U.S. Latin America policy

Handling Dissent in the OAS: Can Hillary Clinton Negotiate Honduras' Return?

June 7, 2010

by Christopher Sabatini

This week, from June 6 to 8, the Organization of American States (OAS) will hold its General Assembly with all the region’s foreign ministers and secretaries gathering in Lima to discuss affairs in the hemisphere....well, almost. Last year the theme of the General Assembly, held in Honduras, was supposed to be security, but the event was derailed by a movement to revoke Cuba’s suspension from the OAS. This year, it’s likely to be the return of the government of President Porfirio Lobo Sosa of Honduras to the OAS that will consume the attention of the gathered diplomats.

Different country, same divisions, on different sides. As with the outcome at the last OAS General Assembly, some artful diplomacy could produce a positive step that will finally--for the good of regional diplomacy and Honduras--help to move this process along.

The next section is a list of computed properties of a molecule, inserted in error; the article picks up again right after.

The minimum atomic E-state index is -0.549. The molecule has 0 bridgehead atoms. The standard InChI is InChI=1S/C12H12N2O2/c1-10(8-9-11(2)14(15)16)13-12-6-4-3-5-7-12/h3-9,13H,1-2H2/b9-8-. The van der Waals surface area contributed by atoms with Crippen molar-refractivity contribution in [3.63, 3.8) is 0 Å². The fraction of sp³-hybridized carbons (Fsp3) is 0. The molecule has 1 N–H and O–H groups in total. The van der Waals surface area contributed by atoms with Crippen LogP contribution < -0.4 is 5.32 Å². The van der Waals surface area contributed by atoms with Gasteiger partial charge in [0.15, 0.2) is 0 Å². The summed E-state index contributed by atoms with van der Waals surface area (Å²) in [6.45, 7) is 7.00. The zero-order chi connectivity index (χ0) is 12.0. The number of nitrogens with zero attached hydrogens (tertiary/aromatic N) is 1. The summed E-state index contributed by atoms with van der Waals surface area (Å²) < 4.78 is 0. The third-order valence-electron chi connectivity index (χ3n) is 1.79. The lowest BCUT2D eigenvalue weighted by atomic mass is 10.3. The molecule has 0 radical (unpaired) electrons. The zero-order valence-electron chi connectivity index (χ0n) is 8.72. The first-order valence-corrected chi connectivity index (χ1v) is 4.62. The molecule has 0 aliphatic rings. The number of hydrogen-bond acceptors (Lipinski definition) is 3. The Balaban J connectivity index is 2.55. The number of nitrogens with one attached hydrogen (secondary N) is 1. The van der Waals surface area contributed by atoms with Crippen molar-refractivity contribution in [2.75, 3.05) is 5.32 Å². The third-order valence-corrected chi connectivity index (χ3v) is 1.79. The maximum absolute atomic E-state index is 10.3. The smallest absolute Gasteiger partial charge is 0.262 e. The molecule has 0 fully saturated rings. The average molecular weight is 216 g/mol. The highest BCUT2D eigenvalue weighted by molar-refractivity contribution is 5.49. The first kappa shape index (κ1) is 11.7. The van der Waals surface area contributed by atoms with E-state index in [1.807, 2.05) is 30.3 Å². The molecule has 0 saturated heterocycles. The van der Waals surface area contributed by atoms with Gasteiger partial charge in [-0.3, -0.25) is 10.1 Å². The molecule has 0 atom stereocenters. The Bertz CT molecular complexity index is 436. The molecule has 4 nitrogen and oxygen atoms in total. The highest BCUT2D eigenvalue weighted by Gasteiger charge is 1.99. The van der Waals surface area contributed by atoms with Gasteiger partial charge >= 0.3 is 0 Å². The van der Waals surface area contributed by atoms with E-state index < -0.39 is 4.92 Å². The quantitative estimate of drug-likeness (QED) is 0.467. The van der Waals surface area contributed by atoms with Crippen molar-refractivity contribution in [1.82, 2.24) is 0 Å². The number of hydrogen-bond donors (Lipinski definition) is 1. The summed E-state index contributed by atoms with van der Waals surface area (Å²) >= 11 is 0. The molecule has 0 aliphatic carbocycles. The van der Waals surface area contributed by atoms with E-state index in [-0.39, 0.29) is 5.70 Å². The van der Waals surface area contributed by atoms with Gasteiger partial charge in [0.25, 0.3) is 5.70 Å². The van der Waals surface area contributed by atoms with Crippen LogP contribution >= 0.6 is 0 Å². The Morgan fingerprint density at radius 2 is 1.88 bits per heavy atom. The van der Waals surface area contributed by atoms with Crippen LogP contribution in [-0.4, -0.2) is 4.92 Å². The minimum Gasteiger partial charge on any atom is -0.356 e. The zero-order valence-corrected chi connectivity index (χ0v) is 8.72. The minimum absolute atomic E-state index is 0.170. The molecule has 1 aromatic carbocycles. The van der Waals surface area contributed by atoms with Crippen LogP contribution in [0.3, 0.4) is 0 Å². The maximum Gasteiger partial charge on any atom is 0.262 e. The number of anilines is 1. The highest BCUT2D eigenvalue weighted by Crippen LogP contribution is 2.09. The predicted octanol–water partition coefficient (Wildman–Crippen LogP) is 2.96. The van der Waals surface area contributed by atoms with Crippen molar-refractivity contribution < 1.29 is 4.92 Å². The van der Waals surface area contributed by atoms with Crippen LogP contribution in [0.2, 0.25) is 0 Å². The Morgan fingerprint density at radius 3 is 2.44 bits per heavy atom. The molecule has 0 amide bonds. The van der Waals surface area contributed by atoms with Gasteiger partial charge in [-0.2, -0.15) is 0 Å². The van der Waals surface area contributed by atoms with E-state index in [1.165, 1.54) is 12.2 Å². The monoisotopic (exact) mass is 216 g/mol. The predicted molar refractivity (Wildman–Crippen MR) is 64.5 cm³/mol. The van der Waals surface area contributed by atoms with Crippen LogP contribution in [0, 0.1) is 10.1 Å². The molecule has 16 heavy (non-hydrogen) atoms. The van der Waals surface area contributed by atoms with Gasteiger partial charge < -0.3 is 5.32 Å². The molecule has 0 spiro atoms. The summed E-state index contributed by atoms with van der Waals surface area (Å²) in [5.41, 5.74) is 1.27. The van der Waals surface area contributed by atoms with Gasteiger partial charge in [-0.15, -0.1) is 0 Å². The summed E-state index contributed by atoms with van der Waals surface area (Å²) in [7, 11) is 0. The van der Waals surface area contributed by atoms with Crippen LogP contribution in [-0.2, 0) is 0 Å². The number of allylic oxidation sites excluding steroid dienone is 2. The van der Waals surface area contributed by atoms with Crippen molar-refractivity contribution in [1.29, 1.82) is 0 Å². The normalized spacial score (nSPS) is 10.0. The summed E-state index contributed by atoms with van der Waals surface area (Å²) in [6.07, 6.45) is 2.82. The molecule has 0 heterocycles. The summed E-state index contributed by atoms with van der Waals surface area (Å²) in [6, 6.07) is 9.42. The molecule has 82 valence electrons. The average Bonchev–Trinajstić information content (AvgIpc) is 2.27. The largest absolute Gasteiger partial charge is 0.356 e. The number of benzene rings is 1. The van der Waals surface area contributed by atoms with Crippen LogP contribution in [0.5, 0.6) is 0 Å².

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Tags: Honduras coup, U.S. Latin America policy, OAS General Assembly

Moving U.S. Policy Beyond Hemispheric Crises

February 10, 2010

by Christopher Sabatini

Two recent crises have overtaken the U.S.’s broader policy framework and agenda for the region. First, there was the coup in Honduras, now the tragedy in Haiti. The first was a potentially avoidable political train wreck that ended up dividing the hemisphere, the latter, one of the worst humanitarian disasters in the hemisphere’s history and an opportunity to unite the hemisphere.

Together the two countries, whose populations total just under 17 million people, have dominated the U.S. policy agenda in a region with close to 600 million people. In other words, we risk having lost our focus on genuine regional powers such as Brazil and looming political problems such as Venezuela by focusing on the immediate crises of just under 3 percent of the region’s population.

But there is hope. For all its heart-wrenching tragedy, Haiti is an opportunity to forge a broader hemispheric coalition and agenda in a way we failed in Honduras. Creating this historical partnership requires establishing a broad regional framework for monetary pledges, coordination, modalities, and goals of a comprehensive, long-term relief plan for Haiti that builds off Brazil and Chile’s long-standing commitment and the U.S.’s deep pockets and military and humanitarian presence.

Time, though, is running out.

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Tags: Haiti, Haiti Earthquake, disaster relief, U.S. Latin America policy